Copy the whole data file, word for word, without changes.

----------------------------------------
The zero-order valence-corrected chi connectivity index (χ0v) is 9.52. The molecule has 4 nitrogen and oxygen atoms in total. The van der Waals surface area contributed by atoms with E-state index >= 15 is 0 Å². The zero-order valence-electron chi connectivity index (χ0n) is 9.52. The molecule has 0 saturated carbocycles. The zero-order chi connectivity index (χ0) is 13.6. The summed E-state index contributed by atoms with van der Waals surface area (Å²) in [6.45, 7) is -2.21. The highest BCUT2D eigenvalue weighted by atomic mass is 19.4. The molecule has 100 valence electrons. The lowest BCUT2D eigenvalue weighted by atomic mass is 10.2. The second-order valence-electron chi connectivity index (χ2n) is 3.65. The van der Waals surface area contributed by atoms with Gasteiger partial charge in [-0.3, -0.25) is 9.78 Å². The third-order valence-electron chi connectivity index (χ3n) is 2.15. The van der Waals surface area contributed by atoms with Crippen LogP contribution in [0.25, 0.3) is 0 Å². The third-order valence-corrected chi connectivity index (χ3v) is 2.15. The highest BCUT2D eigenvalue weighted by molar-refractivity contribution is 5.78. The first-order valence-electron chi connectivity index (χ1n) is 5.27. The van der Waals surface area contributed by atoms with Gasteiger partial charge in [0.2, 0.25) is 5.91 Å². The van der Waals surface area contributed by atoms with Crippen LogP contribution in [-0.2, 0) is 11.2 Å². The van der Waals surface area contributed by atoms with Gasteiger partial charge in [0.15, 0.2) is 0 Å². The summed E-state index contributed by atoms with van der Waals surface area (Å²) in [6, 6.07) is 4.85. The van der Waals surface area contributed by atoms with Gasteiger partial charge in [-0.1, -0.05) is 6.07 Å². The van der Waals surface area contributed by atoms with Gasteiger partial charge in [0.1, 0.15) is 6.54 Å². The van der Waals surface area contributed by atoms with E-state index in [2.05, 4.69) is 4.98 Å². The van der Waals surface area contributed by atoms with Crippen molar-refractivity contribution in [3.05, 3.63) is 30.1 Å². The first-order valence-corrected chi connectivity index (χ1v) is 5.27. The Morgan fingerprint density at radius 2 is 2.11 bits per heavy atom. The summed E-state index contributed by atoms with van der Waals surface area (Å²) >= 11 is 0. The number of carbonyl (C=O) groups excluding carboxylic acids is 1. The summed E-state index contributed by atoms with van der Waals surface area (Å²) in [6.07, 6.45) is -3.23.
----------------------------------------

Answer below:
The zero-order valence-corrected chi connectivity index (χ0v) is 9.52. The molecule has 4 nitrogen and oxygen atoms in total. The van der Waals surface area contributed by atoms with E-state index >= 15 is 0 Å². The zero-order valence-electron chi connectivity index (χ0n) is 9.52. The molecule has 0 saturated carbocycles. The zero-order chi connectivity index (χ0) is 13.6. The summed E-state index contributed by atoms with van der Waals surface area (Å²) in [6.45, 7) is -2.21. The highest BCUT2D eigenvalue weighted by atomic mass is 19.4. The molecule has 100 valence electrons. The lowest BCUT2D eigenvalue weighted by atomic mass is 10.2. The second-order valence-electron chi connectivity index (χ2n) is 3.65. The van der Waals surface area contributed by atoms with Gasteiger partial charge in [-0.3, -0.25) is 9.78 Å². The third-order valence-electron chi connectivity index (χ3n) is 2.15. The van der Waals surface area contributed by atoms with Crippen LogP contribution in [0.25, 0.3) is 0 Å². The third-order valence-corrected chi connectivity index (χ3v) is 2.15. The highest BCUT2D eigenvalue weighted by molar-refractivity contribution is 5.78. The first-order valence-electron chi connectivity index (χ1n) is 5.27. The van der Waals surface area contributed by atoms with Gasteiger partial charge in [0.2, 0.25) is 5.91 Å². The van der Waals surface area contributed by atoms with Crippen LogP contribution in [-0.2, 0) is 11.2 Å². The van der Waals surface area contributed by atoms with Gasteiger partial charge in [0.15, 0.2) is 0 Å². The summed E-state index contributed by atoms with van der Waals surface area (Å²) in [6, 6.07) is 4.85. The van der Waals surface area contributed by atoms with Gasteiger partial charge in [-0.1, -0.05) is 6.07 Å². The van der Waals surface area contributed by atoms with Gasteiger partial charge in [0.1, 0.15) is 6.54 Å². The van der Waals surface area contributed by atoms with E-state index in [2.05, 4.69) is 4.98 Å². The van der Waals surface area contributed by atoms with Crippen molar-refractivity contribution in [3.05, 3.63) is 30.1 Å². The first-order valence-corrected chi connectivity index (χ1v) is 5.27. The Morgan fingerprint density at radius 2 is 2.11 bits per heavy atom. The summed E-state index contributed by atoms with van der Waals surface area (Å²) >= 11 is 0. The number of carbonyl (C=O) groups excluding carboxylic acids is 1. The summed E-state index contributed by atoms with van der Waals surface area (Å²) in [6.07, 6.45) is -3.23.